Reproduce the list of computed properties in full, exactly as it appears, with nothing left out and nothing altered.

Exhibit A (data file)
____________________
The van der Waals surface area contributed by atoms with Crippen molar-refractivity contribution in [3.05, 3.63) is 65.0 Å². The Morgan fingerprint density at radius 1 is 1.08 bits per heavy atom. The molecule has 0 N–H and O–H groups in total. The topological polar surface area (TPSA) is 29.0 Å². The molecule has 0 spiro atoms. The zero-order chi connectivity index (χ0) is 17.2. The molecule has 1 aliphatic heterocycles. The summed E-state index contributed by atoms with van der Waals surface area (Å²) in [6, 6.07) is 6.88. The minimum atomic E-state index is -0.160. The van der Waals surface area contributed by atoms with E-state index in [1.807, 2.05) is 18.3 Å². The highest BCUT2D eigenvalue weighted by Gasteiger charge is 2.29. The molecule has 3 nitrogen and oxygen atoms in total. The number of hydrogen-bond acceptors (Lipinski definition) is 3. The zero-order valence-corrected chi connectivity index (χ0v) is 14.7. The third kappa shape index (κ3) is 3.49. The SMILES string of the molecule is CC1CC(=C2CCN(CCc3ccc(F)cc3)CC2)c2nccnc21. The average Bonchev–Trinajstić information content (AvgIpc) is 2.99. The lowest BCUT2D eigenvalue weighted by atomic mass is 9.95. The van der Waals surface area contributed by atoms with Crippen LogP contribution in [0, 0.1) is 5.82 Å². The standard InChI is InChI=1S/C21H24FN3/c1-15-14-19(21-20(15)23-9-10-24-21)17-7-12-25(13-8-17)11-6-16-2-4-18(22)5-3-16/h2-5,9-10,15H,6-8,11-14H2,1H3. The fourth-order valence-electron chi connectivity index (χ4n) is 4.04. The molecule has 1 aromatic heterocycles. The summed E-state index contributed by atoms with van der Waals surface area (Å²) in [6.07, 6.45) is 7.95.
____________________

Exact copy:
The van der Waals surface area contributed by atoms with Crippen molar-refractivity contribution in [3.05, 3.63) is 65.0 Å². The Morgan fingerprint density at radius 1 is 1.08 bits per heavy atom. The molecule has 0 N–H and O–H groups in total. The topological polar surface area (TPSA) is 29.0 Å². The molecule has 0 spiro atoms. The zero-order chi connectivity index (χ0) is 17.2. The molecule has 1 aliphatic heterocycles. The summed E-state index contributed by atoms with van der Waals surface area (Å²) in [6, 6.07) is 6.88. The minimum atomic E-state index is -0.160. The van der Waals surface area contributed by atoms with E-state index in [1.807, 2.05) is 18.3 Å². The highest BCUT2D eigenvalue weighted by Gasteiger charge is 2.29. The molecule has 3 nitrogen and oxygen atoms in total. The number of hydrogen-bond acceptors (Lipinski definition) is 3. The zero-order valence-corrected chi connectivity index (χ0v) is 14.7. The third kappa shape index (κ3) is 3.49. The SMILES string of the molecule is CC1CC(=C2CCN(CCc3ccc(F)cc3)CC2)c2nccnc21. The average Bonchev–Trinajstić information content (AvgIpc) is 2.99. The lowest BCUT2D eigenvalue weighted by atomic mass is 9.95. The van der Waals surface area contributed by atoms with Crippen LogP contribution in [0, 0.1) is 5.82 Å². The standard InChI is InChI=1S/C21H24FN3/c1-15-14-19(21-20(15)23-9-10-24-21)17-7-12-25(13-8-17)11-6-16-2-4-18(22)5-3-16/h2-5,9-10,15H,6-8,11-14H2,1H3. The fourth-order valence-electron chi connectivity index (χ4n) is 4.04. The molecule has 1 aromatic heterocycles. The summed E-state index contributed by atoms with van der Waals surface area (Å²) in [6.07, 6.45) is 7.95.